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Moon Hooch performing at the Love Supreme Jazz Festival in 2016.  (Photo: Getty Images)
Moon Hooch performing at the Love Supreme Jazz Festival in 2016. (Photo: Getty Images)

A high-energy dance party of saxes and drums

Moon Hooch, a jazz trio, began by busking in New York City. It fuses jazz with funk and soul to make infectious dance music

Moon Hooch are a band like no other. Start with the trio’s line-up: two saxophonists and a drummer. Period. And then their sound: jazz mated with funk and soul to produce wild dancing music that is a brand of fusion with a unique soundscape. Of course, there is also the provenance of the Brooklyn-based band. Ten years ago, the trio began busking on the sidewalk in front of New York’s Metropolitan Museum. They used to play jazz but then moved to dance music and began busking in the Bedford Avenue subway station in Brooklyn. They quickly became a hit.

Their sets were so infectious and people began dancing so wildly that the New York police department had to stop them because commuters could run the risk of falling off the edge of the platform. But busking gave Moon Hooch (original line-up: Wenzl McGowen and Michael Wilbur on sax; James Muschler on drums and percussion) the opportunity to get noticed and start releasing albums. And they now have four studio albums, a couple of EPs and one live album. The fourth album, Life On Other Planets, was released this January. And it’s a good entry point to Moon Hooch’s unusual sound.

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The album’s nine songs (all instrumental) were each recorded in single takes in the studio, lending them the rawness of a live performance. Moon Hooch’s music is heavily improvised and the three musicians seem to have a near-telepathic connection when they play, segueing into each other’s solos with incredible ease to produce sounds that are so different that they can seem otherworldly and urge you to cross the aural boundaries you may be familiar with.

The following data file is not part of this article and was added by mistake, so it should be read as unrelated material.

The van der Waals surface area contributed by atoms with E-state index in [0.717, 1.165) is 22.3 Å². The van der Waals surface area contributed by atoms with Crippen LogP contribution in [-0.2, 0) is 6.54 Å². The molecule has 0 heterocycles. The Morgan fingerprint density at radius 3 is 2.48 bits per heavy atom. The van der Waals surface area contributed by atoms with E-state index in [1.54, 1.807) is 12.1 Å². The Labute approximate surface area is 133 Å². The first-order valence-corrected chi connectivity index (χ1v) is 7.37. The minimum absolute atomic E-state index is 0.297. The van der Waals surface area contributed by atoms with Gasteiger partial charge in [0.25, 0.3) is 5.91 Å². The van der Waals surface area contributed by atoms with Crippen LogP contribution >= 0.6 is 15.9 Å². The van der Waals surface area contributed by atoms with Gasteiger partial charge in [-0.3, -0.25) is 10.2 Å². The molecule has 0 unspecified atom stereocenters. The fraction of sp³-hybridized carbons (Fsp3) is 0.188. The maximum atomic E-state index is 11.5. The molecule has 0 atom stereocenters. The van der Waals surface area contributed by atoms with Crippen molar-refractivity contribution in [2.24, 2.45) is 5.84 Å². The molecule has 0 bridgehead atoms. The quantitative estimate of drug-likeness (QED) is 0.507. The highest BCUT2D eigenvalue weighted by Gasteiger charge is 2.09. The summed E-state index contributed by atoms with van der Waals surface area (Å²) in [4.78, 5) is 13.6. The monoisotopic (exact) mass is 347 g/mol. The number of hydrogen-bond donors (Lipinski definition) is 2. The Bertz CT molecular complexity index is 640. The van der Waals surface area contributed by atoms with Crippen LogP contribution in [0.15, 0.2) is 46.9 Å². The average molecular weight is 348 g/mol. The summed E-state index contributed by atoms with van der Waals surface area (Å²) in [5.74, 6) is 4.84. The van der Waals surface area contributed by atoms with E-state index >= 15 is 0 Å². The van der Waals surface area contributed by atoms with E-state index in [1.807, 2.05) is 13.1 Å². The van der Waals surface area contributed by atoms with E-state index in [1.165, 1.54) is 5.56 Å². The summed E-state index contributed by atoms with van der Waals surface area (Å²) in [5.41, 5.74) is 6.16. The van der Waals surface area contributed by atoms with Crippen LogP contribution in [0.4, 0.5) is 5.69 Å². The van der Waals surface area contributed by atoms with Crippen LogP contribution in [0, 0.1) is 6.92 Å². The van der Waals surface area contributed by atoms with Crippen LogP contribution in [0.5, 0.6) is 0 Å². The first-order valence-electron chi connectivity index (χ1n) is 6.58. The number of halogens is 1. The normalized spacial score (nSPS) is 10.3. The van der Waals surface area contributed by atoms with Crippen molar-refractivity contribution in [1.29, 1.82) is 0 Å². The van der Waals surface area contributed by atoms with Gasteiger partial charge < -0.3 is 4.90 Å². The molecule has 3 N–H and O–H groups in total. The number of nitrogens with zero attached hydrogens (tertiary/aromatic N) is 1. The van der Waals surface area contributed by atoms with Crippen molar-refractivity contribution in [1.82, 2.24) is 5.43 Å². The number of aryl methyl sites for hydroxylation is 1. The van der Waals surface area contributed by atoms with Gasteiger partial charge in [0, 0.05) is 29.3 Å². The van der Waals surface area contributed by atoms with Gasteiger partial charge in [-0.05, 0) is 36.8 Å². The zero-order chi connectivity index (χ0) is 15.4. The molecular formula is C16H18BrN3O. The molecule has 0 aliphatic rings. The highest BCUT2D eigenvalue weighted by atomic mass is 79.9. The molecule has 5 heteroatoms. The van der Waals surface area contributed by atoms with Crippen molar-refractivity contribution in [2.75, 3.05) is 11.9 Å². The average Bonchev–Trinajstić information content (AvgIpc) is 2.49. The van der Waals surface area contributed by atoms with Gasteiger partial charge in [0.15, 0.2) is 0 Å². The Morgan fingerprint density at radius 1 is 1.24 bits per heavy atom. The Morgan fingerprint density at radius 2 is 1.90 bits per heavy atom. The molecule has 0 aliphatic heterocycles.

Many of Moon Hooch’s songs originate during their soundchecks before gigs. The band members jam and joust with each other during these sessions by taking a tune and riffing with it till a complete track emerges and, eventually, makes it to an album. Jazz remains the bedrock of the band’s music but influences such as funk, electronic dance music (EDM) and R&B abound. Sometimes their tunes begin innocuously. Old Frenchman, a track from Life On Other Planets, is a hook-laden melody that gets you tapping your feet and before long you are tripping with delight as two saxes and the percussion start their interplay, spontaneous, exuberant and so, so contagious.

In another track, They’re Already Here, it’s the percussion that leads the way and, unusually for Moon Hooch, there are brief vocal intonations that sound like a heavy metal vocalist’s stray scatting, with the saxes, tenor and baritone creating an upbeat tapestry that is almost (but not quite) free-form jazz. Because no matter how much they improvise and spontaneously push the envelope, steering their music to parts unknown, Moon Hooch’s sound is so uncompromisingly up-tempo that you will probably get up and dance…even if you, like me, are cursed with two left feet.